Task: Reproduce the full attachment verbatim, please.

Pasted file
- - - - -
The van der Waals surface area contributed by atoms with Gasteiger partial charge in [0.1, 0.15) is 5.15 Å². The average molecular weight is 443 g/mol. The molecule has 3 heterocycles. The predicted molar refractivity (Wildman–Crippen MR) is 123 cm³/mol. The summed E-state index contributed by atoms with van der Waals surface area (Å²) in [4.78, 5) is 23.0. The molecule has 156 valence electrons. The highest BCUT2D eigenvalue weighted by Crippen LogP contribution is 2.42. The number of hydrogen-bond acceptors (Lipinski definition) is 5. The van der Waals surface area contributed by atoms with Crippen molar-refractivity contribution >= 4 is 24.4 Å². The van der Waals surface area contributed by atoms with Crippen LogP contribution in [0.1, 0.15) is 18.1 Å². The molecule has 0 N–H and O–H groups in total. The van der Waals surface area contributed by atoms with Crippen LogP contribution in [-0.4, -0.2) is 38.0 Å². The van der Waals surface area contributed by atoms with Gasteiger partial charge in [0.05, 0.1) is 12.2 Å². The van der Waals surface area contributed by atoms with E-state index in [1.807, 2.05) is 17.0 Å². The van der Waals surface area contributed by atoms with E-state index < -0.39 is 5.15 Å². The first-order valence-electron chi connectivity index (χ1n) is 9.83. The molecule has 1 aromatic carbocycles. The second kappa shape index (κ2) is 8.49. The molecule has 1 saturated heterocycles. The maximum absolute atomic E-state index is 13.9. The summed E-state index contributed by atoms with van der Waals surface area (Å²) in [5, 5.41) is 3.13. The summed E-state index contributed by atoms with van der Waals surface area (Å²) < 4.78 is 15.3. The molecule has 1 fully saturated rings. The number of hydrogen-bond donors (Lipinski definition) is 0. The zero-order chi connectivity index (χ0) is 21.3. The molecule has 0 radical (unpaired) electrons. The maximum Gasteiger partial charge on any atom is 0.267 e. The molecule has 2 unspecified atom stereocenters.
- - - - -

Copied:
The van der Waals surface area contributed by atoms with Gasteiger partial charge in [0.1, 0.15) is 5.15 Å². The average molecular weight is 443 g/mol. The molecule has 3 heterocycles. The predicted molar refractivity (Wildman–Crippen MR) is 123 cm³/mol. The summed E-state index contributed by atoms with van der Waals surface area (Å²) in [4.78, 5) is 23.0. The molecule has 156 valence electrons. The highest BCUT2D eigenvalue weighted by Crippen LogP contribution is 2.42. The number of hydrogen-bond acceptors (Lipinski definition) is 5. The van der Waals surface area contributed by atoms with Crippen molar-refractivity contribution >= 4 is 24.4 Å². The van der Waals surface area contributed by atoms with Crippen LogP contribution in [0.1, 0.15) is 18.1 Å². The molecule has 0 N–H and O–H groups in total. The van der Waals surface area contributed by atoms with Crippen LogP contribution in [-0.4, -0.2) is 38.0 Å². The van der Waals surface area contributed by atoms with Gasteiger partial charge in [0.05, 0.1) is 12.2 Å². The van der Waals surface area contributed by atoms with E-state index in [1.807, 2.05) is 17.0 Å². The van der Waals surface area contributed by atoms with E-state index < -0.39 is 5.15 Å². The first-order valence-electron chi connectivity index (χ1n) is 9.83. The molecule has 1 aromatic carbocycles. The second kappa shape index (κ2) is 8.49. The molecule has 1 saturated heterocycles. The maximum absolute atomic E-state index is 13.9. The summed E-state index contributed by atoms with van der Waals surface area (Å²) in [5, 5.41) is 3.13. The summed E-state index contributed by atoms with van der Waals surface area (Å²) < 4.78 is 15.3. The molecule has 1 fully saturated rings. The number of hydrogen-bond donors (Lipinski definition) is 0. The zero-order chi connectivity index (χ0) is 21.3. The molecule has 0 radical (unpaired) electrons. The maximum Gasteiger partial charge on any atom is 0.267 e. The molecule has 2 unspecified atom stereocenters.